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So I would call myself a fairly novice programmer as I focused mostly on hardware in my schooling and not a lot of Computer Science courses.

So I solved Problem 7 of Project Euler:

By listing the first six prime numbers: 2, 3, 5, 7, 11, and 13, we can see that the 6th prime is 13.

What is the 10001st prime number?

I managed to solve this without problem in Java, but when I ran my solution it took 8 and change seconds to run. I was wondering how this could be optimized from a programming standpoint, not a mathematical standpoint.

Is the array looping and while statements the main things eating up processing time? And how could this be optimized? Again not looking for a fancy mathematical equation..there are plenty of those in the solution thread.

SPOILER My solution is listed below.

public class PrimeNumberList {

private ArrayList<BigInteger> primesList = new ArrayList<BigInteger>();

public void fillList(int numberOfPrimes) {
    primesList.add(new BigInteger("2"));
    primesList.add(new BigInteger("3"));
    while (primesList.size() < numberOfPrimes){

private void getNextPrime() {
    BigInteger lastPrime = primesList.get(primesList.size()-1);
    BigInteger currentTestNumber = lastPrime;
    BigInteger modulusResult;
    boolean prime = false;
        prime = true;
        currentTestNumber = currentTestNumber.add(new BigInteger("2"));
        for (BigInteger bi : primesList){
            modulusResult = currentTestNumber.mod(bi);
            if (modulusResult.equals(BigInteger.ZERO)){
                prime = false;

public BigInteger get(int primeTerm) {
    return primesList.get(primeTerm - 1);


share|improve this question
Where does a Java profiler say the time is spent? – Thorbjørn Ravn Andersen Apr 19 '10 at 16:00
I have not run a profiler. I have had very limited use in Java debugging/profiling. Do you have a suggestion for a good java profiler that I could quickly use to answer this question? I am using Eclipse Galileo as my IDE. – bmucklow Apr 19 '10 at 16:46
I don't quite understand your insistence on optimizations "from a programming standpoint, not a mathematical standpoint". Using this or that class for representing integers is not as important as using the right algorithm (in that case: sieve of Eratosthenes, so no big fancy equations). Optimize the algorithm first and only then do some micro-optimizations. – Krystian Apr 19 '10 at 19:41
@Krystian the insistence is because I know I am not a strong mathematician etc...but I am trying to be a better programmer, so besides choosing the correct algorithm (which would be the solution you listed) I was trying to figure out what kind of things I did in my program that ate up cycles so I could avoid them for future unrelated problems. I agree that the best solution is to get the correct algorithm, but that was not the point of this question. I want to improve my coding habits so that everything I do is faster. I learned that BigInteger eats a lot of processing. – bmucklow Apr 19 '10 at 19:46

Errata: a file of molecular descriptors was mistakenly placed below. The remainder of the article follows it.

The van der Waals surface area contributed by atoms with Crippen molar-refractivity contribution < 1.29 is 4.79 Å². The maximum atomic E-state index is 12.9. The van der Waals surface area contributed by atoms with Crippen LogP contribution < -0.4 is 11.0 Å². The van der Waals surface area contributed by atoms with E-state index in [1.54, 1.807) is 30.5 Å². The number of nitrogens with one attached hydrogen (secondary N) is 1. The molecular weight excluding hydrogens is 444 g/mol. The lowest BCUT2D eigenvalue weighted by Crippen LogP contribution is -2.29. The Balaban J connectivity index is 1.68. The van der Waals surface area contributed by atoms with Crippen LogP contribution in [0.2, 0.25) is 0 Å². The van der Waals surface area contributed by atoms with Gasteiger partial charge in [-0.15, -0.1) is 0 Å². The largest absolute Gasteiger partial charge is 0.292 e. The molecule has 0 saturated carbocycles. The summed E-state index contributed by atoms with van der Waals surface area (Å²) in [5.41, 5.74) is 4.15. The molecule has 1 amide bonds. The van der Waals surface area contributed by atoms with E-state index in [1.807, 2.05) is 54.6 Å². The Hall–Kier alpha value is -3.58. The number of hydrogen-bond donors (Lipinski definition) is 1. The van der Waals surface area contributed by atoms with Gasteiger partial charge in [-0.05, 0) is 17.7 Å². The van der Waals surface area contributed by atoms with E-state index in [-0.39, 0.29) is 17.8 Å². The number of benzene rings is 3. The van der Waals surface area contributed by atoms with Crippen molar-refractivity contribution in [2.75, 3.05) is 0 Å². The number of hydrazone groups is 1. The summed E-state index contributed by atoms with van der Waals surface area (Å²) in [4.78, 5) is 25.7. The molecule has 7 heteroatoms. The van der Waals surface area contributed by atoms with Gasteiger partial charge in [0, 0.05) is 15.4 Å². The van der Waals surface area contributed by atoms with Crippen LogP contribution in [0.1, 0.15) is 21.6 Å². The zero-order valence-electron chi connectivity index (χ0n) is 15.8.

OK, I get it now, then it's a valid point of view. Just wanted to make sure that the algorithmic part is not neglected ;) – Krystian Apr 19 '10 at 20:31
up vote 13 down vote accepted

Since the 10001st prime number is not that big, you could start by using long instead of BigInteger. A BigInteger instance is a full-fledged Java Object and there is a lot of overhead in creating and manipulating them.

share|improve this answer
Why use a long, when an int is enough? – jarnbjo Apr 19 '10 at 15:46
I was not sure how big the 10001st prime was going to be until I ran my test. – bmucklow Apr 19 '10 at 15:53
There's really not a lot of overhead in creating a BigInteger. Besides that, he's caching the prime ones for later use, so only the new number under test is being created each time through the while loop. Besides that, there will be later problems in ProjectEuler where int and even long won't be big enough. :) – Bill the Lizard Apr 19 '10 at 15:54
Actually, I stand corrected on part of that last comment. He is creating an extra BigInteger each time he adds 2 in the while loop. But that's still outside the for loop, where most of the time should be spent. – Bill the Lizard Apr 19 '10 at 16:16
Changing to int reduced it from 8+change to 2+change seconds. However I didn't know at the time that I would only need an int. I am seeing if my original solution can make one static creation of "2" to save any time. Still looking for other answers to optimize the program (not fancy math equations) – bmucklow Apr 19 '10 at 16:37

You can benchmark it for yourself, but I'd guess that the for (BigInteger bi : primesList) loop is where you're spending most of your time. You're looping through the entire list of primes. You can break out of that loop as soon as you reach a prime candidate divisor that's greater than the square root of the number you're testing for primality.